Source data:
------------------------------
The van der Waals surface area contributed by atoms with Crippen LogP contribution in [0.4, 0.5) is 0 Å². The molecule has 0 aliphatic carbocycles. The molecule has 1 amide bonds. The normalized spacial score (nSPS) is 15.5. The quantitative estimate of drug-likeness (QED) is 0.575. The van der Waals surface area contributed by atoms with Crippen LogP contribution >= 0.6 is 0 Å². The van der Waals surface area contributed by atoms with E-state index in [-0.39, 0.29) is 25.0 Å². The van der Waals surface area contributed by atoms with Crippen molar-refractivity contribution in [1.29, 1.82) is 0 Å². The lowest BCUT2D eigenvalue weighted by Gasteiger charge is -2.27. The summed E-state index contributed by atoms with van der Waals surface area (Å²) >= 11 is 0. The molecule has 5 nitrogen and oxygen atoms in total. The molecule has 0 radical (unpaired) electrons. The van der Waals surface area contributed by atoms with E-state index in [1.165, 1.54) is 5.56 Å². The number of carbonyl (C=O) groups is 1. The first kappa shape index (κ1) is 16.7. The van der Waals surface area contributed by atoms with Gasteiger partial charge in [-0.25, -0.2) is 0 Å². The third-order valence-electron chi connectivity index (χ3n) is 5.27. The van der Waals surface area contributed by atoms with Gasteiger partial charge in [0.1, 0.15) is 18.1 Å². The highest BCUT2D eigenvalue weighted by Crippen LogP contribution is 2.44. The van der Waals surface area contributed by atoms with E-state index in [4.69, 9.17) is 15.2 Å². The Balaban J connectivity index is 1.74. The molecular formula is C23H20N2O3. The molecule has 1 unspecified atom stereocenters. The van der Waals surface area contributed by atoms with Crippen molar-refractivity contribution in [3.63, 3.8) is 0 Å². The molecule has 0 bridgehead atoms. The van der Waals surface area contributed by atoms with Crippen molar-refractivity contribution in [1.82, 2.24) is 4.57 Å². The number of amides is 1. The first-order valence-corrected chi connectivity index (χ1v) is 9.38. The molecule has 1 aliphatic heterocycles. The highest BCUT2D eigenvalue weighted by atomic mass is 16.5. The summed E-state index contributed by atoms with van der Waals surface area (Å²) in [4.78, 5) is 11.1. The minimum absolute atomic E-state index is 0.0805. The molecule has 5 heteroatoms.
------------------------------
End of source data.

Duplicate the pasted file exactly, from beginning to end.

The van der Waals surface area contributed by atoms with Crippen LogP contribution in [0.4, 0.5) is 0 Å². The molecule has 0 aliphatic carbocycles. The molecule has 1 amide bonds. The normalized spacial score (nSPS) is 15.5. The quantitative estimate of drug-likeness (QED) is 0.575. The van der Waals surface area contributed by atoms with Crippen LogP contribution >= 0.6 is 0 Å². The van der Waals surface area contributed by atoms with E-state index in [-0.39, 0.29) is 25.0 Å². The van der Waals surface area contributed by atoms with Crippen molar-refractivity contribution in [1.29, 1.82) is 0 Å². The lowest BCUT2D eigenvalue weighted by Gasteiger charge is -2.27. The summed E-state index contributed by atoms with van der Waals surface area (Å²) >= 11 is 0. The molecule has 5 nitrogen and oxygen atoms in total. The molecule has 0 radical (unpaired) electrons. The van der Waals surface area contributed by atoms with E-state index in [1.165, 1.54) is 5.56 Å². The number of carbonyl (C=O) groups is 1. The first kappa shape index (κ1) is 16.7. The van der Waals surface area contributed by atoms with Gasteiger partial charge in [-0.25, -0.2) is 0 Å². The third-order valence-electron chi connectivity index (χ3n) is 5.27. The van der Waals surface area contributed by atoms with Gasteiger partial charge in [0.1, 0.15) is 18.1 Å². The highest BCUT2D eigenvalue weighted by Crippen LogP contribution is 2.44. The van der Waals surface area contributed by atoms with E-state index in [4.69, 9.17) is 15.2 Å². The Balaban J connectivity index is 1.74. The molecular formula is C23H20N2O3. The molecule has 1 unspecified atom stereocenters. The van der Waals surface area contributed by atoms with Crippen molar-refractivity contribution in [3.63, 3.8) is 0 Å². The molecule has 0 bridgehead atoms. The van der Waals surface area contributed by atoms with Crippen molar-refractivity contribution in [1.82, 2.24) is 4.57 Å². The number of amides is 1. The first-order valence-corrected chi connectivity index (χ1v) is 9.38. The molecule has 1 aliphatic heterocycles. The highest BCUT2D eigenvalue weighted by atomic mass is 16.5. The summed E-state index contributed by atoms with van der Waals surface area (Å²) in [4.78, 5) is 11.1. The minimum absolute atomic E-state index is 0.0805. The molecule has 5 heteroatoms.